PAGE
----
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hi all,

my saab has had its first break down, it wont start. it turns over and has spark but i suspect no fuel. i dont hear the fuel pump when i turn the ignition on.

i have a couple questions

where is the fuel pump located in the ng900

does it have an inertia switch?

where would you start looking?


thanks

vince
 

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When the starter cranks the engine, the crankshaft position sensor (CPS) generates a signal to the ecu. If the CPS failed and there is no signal, the ecu will not send any fuel.

The fuel pump is on top of the fuel tank, under the passenger side rear seat. If you flip up the rear seat there will be an outline in the carpet above an access panel. With someone else cranking the engine, you should be able to hear it run from just above that spot.

You can test for pump voltage at the fuse, and at the wiring under the access panel.

Unfortunately, the panel is for inspection and access to the wiring, not for replacing the pump. To replace the fuel pump the fuel tank has to be removed.
 

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There are two relays in the fuel pump circuit - switch with another known good one.

About six months ago another man changed his pump by creating an access above the pump - he may have used a jig saw and a Dremel, easier than dropping the tank.
Napa, as well as eEuroParts carry the pump( $100 - $200)
 

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earthworm said:
About six months ago another man changed his pump by creating an access above the pump - he may have used a jig saw and a Dremel, easier than dropping the tank...
Best not to use power tools in that area, and he did point that out also. Most people have no way to make sure the tank is completely empty of fumes. He was good enough to leave directions online, I think this is what you are referring to?

http://www.cooliemail.com/saab-fuel-pump.html
 

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When the starter cranks the engine, the crankshaft position sensor (CPS) generates a signal to the ecu. If the CPS failed and there is no signal, the ecu will not send any fuel.

The fuel pump is on top of the fuel tank, under the passenger side rear seat. If you flip up the rear seat there will be an outline in the carpet above an access panel. With someone else cranking the engine, you should be able to hear it run from just above that spot.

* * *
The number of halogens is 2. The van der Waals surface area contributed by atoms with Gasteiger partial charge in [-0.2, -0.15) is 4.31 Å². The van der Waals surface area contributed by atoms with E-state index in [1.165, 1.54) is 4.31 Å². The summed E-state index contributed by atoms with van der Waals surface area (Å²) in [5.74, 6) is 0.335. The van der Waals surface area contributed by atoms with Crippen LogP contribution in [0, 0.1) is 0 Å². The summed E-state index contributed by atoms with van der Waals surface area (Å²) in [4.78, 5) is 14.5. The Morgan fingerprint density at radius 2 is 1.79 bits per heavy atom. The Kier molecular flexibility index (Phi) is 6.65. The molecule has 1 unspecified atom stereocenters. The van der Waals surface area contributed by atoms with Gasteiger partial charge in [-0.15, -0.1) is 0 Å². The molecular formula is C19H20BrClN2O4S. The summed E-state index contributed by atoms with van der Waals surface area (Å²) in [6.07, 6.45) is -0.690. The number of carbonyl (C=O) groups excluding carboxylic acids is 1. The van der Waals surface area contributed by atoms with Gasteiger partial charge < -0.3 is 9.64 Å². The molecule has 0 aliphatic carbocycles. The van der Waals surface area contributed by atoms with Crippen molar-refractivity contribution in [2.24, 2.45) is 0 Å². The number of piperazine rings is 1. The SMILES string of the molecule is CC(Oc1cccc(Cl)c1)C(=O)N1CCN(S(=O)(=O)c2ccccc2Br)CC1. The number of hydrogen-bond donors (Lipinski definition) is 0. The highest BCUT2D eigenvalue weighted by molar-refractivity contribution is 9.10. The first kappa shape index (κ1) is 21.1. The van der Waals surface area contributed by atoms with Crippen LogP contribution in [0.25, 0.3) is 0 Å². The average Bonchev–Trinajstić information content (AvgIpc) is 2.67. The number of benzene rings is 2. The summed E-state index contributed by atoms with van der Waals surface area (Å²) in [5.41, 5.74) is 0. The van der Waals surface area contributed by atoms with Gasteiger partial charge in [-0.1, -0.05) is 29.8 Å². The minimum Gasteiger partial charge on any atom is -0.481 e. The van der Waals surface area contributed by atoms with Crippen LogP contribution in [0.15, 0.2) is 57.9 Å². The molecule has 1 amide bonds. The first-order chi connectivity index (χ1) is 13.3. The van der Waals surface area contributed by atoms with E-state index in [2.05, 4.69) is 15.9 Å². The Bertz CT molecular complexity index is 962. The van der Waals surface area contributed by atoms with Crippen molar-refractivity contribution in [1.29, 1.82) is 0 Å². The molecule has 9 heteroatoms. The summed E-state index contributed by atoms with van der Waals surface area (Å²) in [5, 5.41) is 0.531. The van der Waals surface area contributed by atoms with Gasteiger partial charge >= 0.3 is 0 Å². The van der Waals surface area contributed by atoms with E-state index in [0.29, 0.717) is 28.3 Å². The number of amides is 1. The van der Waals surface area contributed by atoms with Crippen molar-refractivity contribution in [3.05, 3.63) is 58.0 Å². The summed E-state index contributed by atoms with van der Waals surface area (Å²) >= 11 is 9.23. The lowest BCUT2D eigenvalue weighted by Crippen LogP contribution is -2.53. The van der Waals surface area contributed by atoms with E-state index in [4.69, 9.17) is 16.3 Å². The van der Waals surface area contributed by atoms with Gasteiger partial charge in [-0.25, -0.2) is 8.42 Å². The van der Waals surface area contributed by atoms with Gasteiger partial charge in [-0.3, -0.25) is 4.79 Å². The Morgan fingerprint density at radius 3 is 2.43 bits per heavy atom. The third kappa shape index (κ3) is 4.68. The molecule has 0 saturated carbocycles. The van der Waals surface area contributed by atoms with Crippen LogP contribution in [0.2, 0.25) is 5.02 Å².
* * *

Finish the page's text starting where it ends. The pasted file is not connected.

You can test for pump voltage at the fuse, and at the wiring under the access panel.

Unfortunately, the panel is for inspection and access to the wiring, not for replacing the pump. To replace the fuel pump the fuel tank has to be removed.

In my old 1990 900i, the fuel pump was replaced by accessing the inside of the fuel tank from inside the car. The tank did not have to be removed... Is this the same for a 1998 900s Convert?
 

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In my old 1990 900i, the fuel pump was replaced by accessing the inside of the fuel tank from inside the car. The tank did not have to be removed... Is this the same for a 1998 900s Convert?
The older , true Saab design was more advanced;better vehicles have built in accesses.
Now, this is nothing but another nail.
 

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The older , true Saab design was more advanced;better vehicles have built in accesses.
Now, this is nothing but another nail.
Having an access hole leading to your gas tank isn't a better design. In a roll over, hard rear-end, or side collision, you run a VERY strong risk of fuel entering the cabin. If it ignites, you'll wish you hadn't cut it. Dropping a tank isn't that hard.

Jack the rear up, put jack stands under the frame; as high as you can get them. Put a floor jack with a small section of ply wood on the perch. Raise the jack until the plywood makes contact with the tank. Remove the straps, anything in the way, lower the tank carefully. Watch the lines, etc. Don't slide the tank around or move the jack. Remove the fuel pump, insert new one. The tank will go back up easier if it's didn't slide around. If the tank has a ton of fuel in it, have a friend help.

A smart idea is to put four wooden blocks at the corners of the plywood (the jack would be centered between them; adjusted for balancing)at the same height as the jack when lowered (4-6 inches high) as a safety measure. This way if the tank starts sliding, the blocks will level it if it falls and allow easy access to put the jack back under it's center. I've done several tank drops in various cars. It's not that bad. Usually the straps being rusted is the hardest part.

Only way I'd cut a hole is if a locking cover with a rubber seal was installed; the same way a fuel pump twists and locks into place. If that fuel leaks in your car while your awake and upside down, and your unable to move.... And the last thing anybody would want is having their family in the car being doused with gasoline. Cars that have holes were probably done to cut costs during production.
 
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